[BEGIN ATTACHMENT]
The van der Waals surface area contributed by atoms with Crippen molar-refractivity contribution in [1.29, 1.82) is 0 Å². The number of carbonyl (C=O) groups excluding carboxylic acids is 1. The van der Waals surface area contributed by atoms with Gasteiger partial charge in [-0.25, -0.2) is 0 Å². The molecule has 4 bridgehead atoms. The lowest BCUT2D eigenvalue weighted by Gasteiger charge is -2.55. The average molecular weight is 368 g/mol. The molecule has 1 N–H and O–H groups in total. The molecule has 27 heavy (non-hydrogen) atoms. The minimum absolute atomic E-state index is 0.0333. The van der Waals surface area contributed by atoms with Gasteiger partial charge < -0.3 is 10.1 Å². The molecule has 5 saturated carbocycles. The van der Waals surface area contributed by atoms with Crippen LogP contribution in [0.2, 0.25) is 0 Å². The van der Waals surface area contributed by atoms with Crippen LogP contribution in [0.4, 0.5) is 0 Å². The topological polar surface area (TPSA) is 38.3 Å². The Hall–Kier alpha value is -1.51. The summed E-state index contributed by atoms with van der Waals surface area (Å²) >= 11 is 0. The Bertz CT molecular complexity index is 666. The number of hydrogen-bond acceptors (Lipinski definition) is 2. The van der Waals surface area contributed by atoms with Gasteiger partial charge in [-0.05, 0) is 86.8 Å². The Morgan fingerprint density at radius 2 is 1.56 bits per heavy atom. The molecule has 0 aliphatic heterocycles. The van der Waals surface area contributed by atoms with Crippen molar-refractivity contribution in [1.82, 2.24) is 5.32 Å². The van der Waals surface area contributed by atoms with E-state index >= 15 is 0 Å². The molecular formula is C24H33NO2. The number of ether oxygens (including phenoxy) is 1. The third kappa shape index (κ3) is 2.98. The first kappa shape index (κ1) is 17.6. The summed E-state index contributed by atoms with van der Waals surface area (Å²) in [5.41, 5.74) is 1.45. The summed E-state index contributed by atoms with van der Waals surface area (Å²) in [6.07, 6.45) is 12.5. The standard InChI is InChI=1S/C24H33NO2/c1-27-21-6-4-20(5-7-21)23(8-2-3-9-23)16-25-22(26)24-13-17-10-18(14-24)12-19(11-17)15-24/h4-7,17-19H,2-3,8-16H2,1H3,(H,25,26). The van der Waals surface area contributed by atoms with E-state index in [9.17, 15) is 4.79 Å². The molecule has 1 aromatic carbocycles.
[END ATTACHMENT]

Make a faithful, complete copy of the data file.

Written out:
The van der Waals surface area contributed by atoms with Crippen molar-refractivity contribution in [1.29, 1.82) is 0 Å². The number of carbonyl (C=O) groups excluding carboxylic acids is 1. The van der Waals surface area contributed by atoms with Gasteiger partial charge in [-0.25, -0.2) is 0 Å². The molecule has 4 bridgehead atoms. The lowest BCUT2D eigenvalue weighted by Gasteiger charge is -2.55. The average molecular weight is 368 g/mol. The molecule has 1 N–H and O–H groups in total. The molecule has 27 heavy (non-hydrogen) atoms. The minimum absolute atomic E-state index is 0.0333. The van der Waals surface area contributed by atoms with Gasteiger partial charge < -0.3 is 10.1 Å². The molecule has 5 saturated carbocycles. The van der Waals surface area contributed by atoms with Crippen LogP contribution in [0.2, 0.25) is 0 Å². The van der Waals surface area contributed by atoms with Crippen LogP contribution in [0.4, 0.5) is 0 Å². The topological polar surface area (TPSA) is 38.3 Å². The Hall–Kier alpha value is -1.51. The summed E-state index contributed by atoms with van der Waals surface area (Å²) >= 11 is 0. The Bertz CT molecular complexity index is 666. The number of hydrogen-bond acceptors (Lipinski definition) is 2. The van der Waals surface area contributed by atoms with Gasteiger partial charge in [-0.05, 0) is 86.8 Å². The Morgan fingerprint density at radius 2 is 1.56 bits per heavy atom. The molecule has 0 aliphatic heterocycles. The van der Waals surface area contributed by atoms with Crippen molar-refractivity contribution in [1.82, 2.24) is 5.32 Å². The van der Waals surface area contributed by atoms with E-state index >= 15 is 0 Å². The molecular formula is C24H33NO2. The number of ether oxygens (including phenoxy) is 1. The third kappa shape index (κ3) is 2.98. The first kappa shape index (κ1) is 17.6. The summed E-state index contributed by atoms with van der Waals surface area (Å²) in [5.41, 5.74) is 1.45. The summed E-state index contributed by atoms with van der Waals surface area (Å²) in [6.07, 6.45) is 12.5. The standard InChI is InChI=1S/C24H33NO2/c1-27-21-6-4-20(5-7-21)23(8-2-3-9-23)16-25-22(26)24-13-17-10-18(14-24)12-19(11-17)15-24/h4-7,17-19H,2-3,8-16H2,1H3,(H,25,26). The van der Waals surface area contributed by atoms with E-state index in [9.17, 15) is 4.79 Å². The molecule has 1 aromatic carbocycles.